Seniors & Constipation
A Problem Nobody Wants To Talk About

Constipation, it's a pesky, uncomfortable problem that no one likes to talk about. It affects many people, especially older adults, and I feel it deserves some discussion.

Constipation may be caused by a number of factors, including inadequate fluid intake, low fiber consumption, sedentary lifestyle, inadequate food intake, and even psychological distress or medication. These factors, combined with the reduction in intestinal motility that naturally comes with age, have many people reaching for the Correctol. There is a better way, though. In many cases, constipation can be relieved by simple dietary modifications.

Here are some suggestions for alleviating constipation through dietary and lifestyle changes alone.

First, be sure to drink enough fluid. Most of us need 8-10 eight ounce glasses of water daily. Water is absorbed by the stool in the large intestine, making the feces larger, heavier, and softer, and therefore easier to pass. Inadequate fluid intake may make stools small and hard, leading to constipation. Fluid intake may be increased by drinking water, juices, broth, or other non caffeinated beverages. Caffeinated drinks, though they contain water, actually dehydrate the body and are therefore not good sources of fluid. If you drink caffeinated beverages, it is suggested that you consume 8 ounces of water for each caffeinated drink, in addition to your normal 8-10 glasses of water. It is especially critical to drink enough fluid when increasing your fiber intake, which is discussed next.

Fiber consumption is essential to regular bowel movements. Insoluble fiber has a greater impact on bowel movements than does soluble fiber, and works by drawing more water into the stool to make it larger, softer, and heavier. Fiber, both insoluble and soluble, comes from the components of plant foods that are not digested by the body. A fiber intake of 25-35 grams is suggested for most people.

The fiber content of packaged foods is listed on the label under "Carbohydrates". Good sources of insoluble fiber include vegetables, fruits (both fresh and dried), whole grains, whole grain products, and legumes (beans, peas, and lentils). Therefore, the easiest way to consume enough fiber is to eat 5-9 servings of fruits & vegetables and 6-11 servings of whole grain products per day, as recommended by the USDA's Food Guide Pyramid. Some foods, such as prunes, figs, and raisins, contain natural laxatives as well as fiber, and some people find it helpful to include these foods in their diets daily. (Try this tasty prune recipe from our recipe board.) If you take liquid nutritional supplements such as Ensure or Boost, you can increase your fiber intake simply by choosing the fiber enriched forms of these products.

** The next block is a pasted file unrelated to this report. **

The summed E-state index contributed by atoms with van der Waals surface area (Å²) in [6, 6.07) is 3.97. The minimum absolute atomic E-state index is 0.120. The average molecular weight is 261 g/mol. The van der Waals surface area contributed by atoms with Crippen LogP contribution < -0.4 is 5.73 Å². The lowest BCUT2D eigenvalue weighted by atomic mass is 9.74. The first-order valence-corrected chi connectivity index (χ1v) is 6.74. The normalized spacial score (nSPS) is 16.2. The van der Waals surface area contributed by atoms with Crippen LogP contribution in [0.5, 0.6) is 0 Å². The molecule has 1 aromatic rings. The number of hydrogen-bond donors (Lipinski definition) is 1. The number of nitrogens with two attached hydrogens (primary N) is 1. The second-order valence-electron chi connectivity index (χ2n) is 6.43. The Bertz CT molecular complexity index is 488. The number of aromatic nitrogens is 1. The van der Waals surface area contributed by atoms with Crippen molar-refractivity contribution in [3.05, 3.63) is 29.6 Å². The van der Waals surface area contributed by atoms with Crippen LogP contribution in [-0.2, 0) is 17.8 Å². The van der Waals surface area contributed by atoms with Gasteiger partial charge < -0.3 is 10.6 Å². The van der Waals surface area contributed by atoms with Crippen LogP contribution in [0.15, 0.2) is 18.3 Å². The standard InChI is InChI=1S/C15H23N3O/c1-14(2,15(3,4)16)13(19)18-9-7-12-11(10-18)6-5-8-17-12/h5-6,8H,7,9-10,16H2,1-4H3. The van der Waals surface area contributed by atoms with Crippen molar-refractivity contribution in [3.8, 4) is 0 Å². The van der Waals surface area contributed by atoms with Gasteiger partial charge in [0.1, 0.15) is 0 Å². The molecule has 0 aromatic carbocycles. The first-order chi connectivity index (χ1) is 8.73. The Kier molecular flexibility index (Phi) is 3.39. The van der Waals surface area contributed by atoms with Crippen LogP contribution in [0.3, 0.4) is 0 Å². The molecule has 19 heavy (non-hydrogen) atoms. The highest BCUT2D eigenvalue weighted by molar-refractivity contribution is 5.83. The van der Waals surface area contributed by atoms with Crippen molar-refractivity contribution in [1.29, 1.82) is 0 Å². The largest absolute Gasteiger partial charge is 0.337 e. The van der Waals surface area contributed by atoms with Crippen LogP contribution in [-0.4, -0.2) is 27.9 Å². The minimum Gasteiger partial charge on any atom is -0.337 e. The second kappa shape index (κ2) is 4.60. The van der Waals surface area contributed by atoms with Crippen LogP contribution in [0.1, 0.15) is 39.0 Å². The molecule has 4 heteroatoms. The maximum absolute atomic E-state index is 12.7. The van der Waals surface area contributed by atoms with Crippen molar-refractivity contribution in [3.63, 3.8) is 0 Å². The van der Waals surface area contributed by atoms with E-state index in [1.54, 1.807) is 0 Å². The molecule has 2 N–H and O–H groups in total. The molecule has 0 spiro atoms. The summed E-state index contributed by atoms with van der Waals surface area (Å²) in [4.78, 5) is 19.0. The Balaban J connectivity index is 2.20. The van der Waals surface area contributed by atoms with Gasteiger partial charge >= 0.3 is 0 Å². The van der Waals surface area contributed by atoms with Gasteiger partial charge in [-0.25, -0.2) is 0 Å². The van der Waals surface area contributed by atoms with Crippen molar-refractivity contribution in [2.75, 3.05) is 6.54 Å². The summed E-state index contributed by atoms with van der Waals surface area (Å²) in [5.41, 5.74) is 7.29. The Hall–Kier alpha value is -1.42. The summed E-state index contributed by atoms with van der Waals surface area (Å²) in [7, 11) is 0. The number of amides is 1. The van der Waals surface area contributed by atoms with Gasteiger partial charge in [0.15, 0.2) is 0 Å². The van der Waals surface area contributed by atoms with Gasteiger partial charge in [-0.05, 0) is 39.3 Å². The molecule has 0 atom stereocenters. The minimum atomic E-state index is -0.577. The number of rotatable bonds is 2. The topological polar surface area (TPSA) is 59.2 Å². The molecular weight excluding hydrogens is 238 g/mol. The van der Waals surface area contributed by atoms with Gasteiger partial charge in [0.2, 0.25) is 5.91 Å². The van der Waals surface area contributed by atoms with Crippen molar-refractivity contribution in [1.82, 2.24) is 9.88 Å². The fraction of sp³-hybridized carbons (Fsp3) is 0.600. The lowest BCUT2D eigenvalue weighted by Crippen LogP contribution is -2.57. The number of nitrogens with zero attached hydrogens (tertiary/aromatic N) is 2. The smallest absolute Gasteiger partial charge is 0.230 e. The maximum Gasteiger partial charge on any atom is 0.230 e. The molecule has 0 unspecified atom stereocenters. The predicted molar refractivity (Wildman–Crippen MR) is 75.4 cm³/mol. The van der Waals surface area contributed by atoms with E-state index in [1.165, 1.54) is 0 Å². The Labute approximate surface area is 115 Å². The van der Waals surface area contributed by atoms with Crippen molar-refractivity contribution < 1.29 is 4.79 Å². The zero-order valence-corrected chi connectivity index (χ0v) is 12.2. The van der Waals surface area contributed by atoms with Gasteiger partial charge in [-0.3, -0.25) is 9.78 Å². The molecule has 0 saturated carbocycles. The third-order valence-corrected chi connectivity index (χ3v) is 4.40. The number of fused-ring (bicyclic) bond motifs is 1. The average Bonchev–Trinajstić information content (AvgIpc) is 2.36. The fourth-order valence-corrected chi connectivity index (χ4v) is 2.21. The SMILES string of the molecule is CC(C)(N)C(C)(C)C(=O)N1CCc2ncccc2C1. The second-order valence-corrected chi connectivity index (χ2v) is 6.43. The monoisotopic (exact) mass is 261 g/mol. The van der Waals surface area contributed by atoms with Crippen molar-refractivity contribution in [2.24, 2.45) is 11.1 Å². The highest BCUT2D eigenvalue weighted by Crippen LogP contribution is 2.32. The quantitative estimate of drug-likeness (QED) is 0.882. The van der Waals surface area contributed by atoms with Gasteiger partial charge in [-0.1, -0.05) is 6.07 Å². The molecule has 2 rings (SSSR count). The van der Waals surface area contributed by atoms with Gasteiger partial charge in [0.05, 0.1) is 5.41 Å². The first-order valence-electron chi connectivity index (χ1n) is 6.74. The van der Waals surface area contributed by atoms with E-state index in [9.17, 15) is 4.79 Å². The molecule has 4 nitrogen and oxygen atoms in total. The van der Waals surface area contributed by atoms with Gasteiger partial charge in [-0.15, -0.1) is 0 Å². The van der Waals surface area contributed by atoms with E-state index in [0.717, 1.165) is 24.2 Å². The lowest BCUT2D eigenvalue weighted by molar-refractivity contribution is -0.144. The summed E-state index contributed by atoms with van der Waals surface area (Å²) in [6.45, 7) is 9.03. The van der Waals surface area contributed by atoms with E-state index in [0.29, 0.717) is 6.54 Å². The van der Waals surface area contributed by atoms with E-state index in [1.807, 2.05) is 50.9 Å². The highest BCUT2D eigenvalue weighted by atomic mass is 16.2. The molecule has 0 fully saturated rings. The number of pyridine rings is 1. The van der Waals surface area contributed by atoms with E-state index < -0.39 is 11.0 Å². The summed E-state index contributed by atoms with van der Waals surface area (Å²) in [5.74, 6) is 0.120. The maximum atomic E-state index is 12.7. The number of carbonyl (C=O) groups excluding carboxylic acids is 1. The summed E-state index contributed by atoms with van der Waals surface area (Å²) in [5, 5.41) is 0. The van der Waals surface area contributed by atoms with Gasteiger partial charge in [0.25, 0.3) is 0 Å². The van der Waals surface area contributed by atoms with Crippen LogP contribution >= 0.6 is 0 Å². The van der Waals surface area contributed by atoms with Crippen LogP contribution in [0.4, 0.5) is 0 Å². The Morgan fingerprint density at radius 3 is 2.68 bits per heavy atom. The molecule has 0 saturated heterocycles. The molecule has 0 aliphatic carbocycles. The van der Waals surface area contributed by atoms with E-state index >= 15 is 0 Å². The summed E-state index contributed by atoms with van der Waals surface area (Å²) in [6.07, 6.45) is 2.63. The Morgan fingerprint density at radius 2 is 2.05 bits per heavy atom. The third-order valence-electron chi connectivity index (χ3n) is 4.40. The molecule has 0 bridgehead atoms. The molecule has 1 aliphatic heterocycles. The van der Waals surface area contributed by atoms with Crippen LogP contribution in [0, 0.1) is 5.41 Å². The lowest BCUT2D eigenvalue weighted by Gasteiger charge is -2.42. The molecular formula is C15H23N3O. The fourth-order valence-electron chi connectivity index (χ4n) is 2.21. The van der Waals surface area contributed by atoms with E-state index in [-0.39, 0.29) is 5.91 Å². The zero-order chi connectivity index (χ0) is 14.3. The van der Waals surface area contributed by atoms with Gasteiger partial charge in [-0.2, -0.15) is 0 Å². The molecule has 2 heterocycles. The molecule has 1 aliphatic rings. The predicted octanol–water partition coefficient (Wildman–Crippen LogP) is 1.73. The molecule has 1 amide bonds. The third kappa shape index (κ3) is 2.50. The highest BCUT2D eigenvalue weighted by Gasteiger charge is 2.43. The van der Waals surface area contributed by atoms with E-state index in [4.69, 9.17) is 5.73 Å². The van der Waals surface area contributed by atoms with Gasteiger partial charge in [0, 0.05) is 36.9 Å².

One caveat to keep in mind when increasing fiber-be sure that your diet includes enough calcium and calories. The DRI (Dietary Reference Intake) for calcium for all adults ages 51 and up is 1200mg per day. Calcium becomes important in a high fiber diet because fiber can bind some of the calcium consumed and cause it to be excreted. Besides, studies have shown that many Americans do not consume enough calcium to begin with. So, drink your milk/fortified soy milk!
Maintaining adequate caloric intake is important because high fiber diets tend to be filling, so you may eat less overall, and because fiber slightly decreases the amount of calories absorbed by the body. Average calorie needs for women are 1900 calories per day, and for men, 2300 calories per day. These numbers will vary based on age, activity level, height, and many other factors. As a general rule, consuming fewer than 1500 calories per day is inadequate. Check with your doctor or dietitian for a personalized calorie prescription.